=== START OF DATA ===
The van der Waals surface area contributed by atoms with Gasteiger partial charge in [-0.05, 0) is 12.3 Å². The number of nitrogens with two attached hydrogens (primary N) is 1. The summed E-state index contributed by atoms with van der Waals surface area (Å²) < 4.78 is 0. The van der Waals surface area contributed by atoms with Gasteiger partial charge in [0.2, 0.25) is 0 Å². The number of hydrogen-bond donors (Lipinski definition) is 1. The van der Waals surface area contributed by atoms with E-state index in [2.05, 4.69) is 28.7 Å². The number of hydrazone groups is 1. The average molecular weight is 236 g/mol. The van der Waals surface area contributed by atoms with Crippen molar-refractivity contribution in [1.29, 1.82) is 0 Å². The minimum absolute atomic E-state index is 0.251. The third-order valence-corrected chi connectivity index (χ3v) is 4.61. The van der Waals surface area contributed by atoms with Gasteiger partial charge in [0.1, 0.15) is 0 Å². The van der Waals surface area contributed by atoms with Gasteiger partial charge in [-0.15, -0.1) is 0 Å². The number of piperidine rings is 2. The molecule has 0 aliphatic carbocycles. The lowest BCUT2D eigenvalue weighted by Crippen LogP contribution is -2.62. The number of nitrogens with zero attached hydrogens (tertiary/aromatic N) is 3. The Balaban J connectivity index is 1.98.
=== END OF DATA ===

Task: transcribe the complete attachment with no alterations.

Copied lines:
The van der Waals surface area contributed by atoms with Gasteiger partial charge in [-0.05, 0) is 12.3 Å². The number of nitrogens with two attached hydrogens (primary N) is 1. The summed E-state index contributed by atoms with van der Waals surface area (Å²) < 4.78 is 0. The van der Waals surface area contributed by atoms with Gasteiger partial charge in [0.2, 0.25) is 0 Å². The number of hydrogen-bond donors (Lipinski definition) is 1. The van der Waals surface area contributed by atoms with E-state index in [2.05, 4.69) is 28.7 Å². The number of hydrazone groups is 1. The average molecular weight is 236 g/mol. The van der Waals surface area contributed by atoms with Crippen molar-refractivity contribution in [1.29, 1.82) is 0 Å². The minimum absolute atomic E-state index is 0.251. The third-order valence-corrected chi connectivity index (χ3v) is 4.61. The van der Waals surface area contributed by atoms with Gasteiger partial charge in [0.1, 0.15) is 0 Å². The van der Waals surface area contributed by atoms with Gasteiger partial charge in [-0.15, -0.1) is 0 Å². The number of piperidine rings is 2. The molecule has 0 aliphatic carbocycles. The lowest BCUT2D eigenvalue weighted by Crippen LogP contribution is -2.62. The number of nitrogens with zero attached hydrogens (tertiary/aromatic N) is 3. The Balaban J connectivity index is 1.98.